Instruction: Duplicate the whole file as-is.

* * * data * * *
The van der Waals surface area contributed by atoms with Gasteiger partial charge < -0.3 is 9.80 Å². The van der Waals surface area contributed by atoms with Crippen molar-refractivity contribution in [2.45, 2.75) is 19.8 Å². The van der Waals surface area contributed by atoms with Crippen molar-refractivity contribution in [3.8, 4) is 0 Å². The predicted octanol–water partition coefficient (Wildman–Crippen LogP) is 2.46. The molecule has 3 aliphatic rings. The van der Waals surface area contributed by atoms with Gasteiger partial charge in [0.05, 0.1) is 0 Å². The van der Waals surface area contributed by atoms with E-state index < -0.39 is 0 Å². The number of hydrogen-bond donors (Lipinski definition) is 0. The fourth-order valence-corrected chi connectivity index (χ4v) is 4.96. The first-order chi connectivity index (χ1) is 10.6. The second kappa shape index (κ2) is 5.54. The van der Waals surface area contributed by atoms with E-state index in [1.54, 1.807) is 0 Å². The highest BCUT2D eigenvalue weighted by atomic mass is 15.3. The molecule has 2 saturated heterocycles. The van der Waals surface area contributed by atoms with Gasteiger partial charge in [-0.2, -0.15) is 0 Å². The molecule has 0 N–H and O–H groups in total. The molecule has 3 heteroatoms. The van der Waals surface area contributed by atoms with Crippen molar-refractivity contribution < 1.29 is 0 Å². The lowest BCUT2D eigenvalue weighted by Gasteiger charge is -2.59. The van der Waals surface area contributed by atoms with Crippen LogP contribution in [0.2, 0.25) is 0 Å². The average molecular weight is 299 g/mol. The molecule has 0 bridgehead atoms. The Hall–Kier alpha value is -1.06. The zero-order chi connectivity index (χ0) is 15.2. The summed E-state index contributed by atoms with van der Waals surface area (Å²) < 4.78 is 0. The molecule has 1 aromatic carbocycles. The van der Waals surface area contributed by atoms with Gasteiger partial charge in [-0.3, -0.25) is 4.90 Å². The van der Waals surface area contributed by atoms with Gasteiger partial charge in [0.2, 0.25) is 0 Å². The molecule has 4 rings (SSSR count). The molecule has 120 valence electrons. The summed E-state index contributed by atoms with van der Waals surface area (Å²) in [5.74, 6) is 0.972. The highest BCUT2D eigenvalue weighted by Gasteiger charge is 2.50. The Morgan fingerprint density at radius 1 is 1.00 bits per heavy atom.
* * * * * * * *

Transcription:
The van der Waals surface area contributed by atoms with Gasteiger partial charge < -0.3 is 9.80 Å². The van der Waals surface area contributed by atoms with Crippen molar-refractivity contribution in [2.45, 2.75) is 19.8 Å². The van der Waals surface area contributed by atoms with Crippen molar-refractivity contribution in [3.8, 4) is 0 Å². The predicted octanol–water partition coefficient (Wildman–Crippen LogP) is 2.46. The molecule has 3 aliphatic rings. The van der Waals surface area contributed by atoms with Gasteiger partial charge in [0.05, 0.1) is 0 Å². The van der Waals surface area contributed by atoms with E-state index < -0.39 is 0 Å². The number of hydrogen-bond donors (Lipinski definition) is 0. The fourth-order valence-corrected chi connectivity index (χ4v) is 4.96. The first-order chi connectivity index (χ1) is 10.6. The second kappa shape index (κ2) is 5.54. The van der Waals surface area contributed by atoms with E-state index in [1.54, 1.807) is 0 Å². The highest BCUT2D eigenvalue weighted by atomic mass is 15.3. The molecule has 2 saturated heterocycles. The van der Waals surface area contributed by atoms with Gasteiger partial charge in [-0.2, -0.15) is 0 Å². The molecule has 0 N–H and O–H groups in total. The molecule has 3 heteroatoms. The van der Waals surface area contributed by atoms with Crippen molar-refractivity contribution < 1.29 is 0 Å². The lowest BCUT2D eigenvalue weighted by Gasteiger charge is -2.59. The van der Waals surface area contributed by atoms with Crippen LogP contribution in [0.2, 0.25) is 0 Å². The average molecular weight is 299 g/mol. The molecule has 0 bridgehead atoms. The Hall–Kier alpha value is -1.06. The zero-order chi connectivity index (χ0) is 15.2. The summed E-state index contributed by atoms with van der Waals surface area (Å²) < 4.78 is 0. The molecule has 1 aromatic carbocycles. The van der Waals surface area contributed by atoms with Gasteiger partial charge in [-0.3, -0.25) is 4.90 Å². The van der Waals surface area contributed by atoms with Gasteiger partial charge in [0.2, 0.25) is 0 Å². The molecule has 4 rings (SSSR count). The molecule has 120 valence electrons. The summed E-state index contributed by atoms with van der Waals surface area (Å²) in [5.74, 6) is 0.972. The highest BCUT2D eigenvalue weighted by Gasteiger charge is 2.50. The Morgan fingerprint density at radius 1 is 1.00 bits per heavy atom.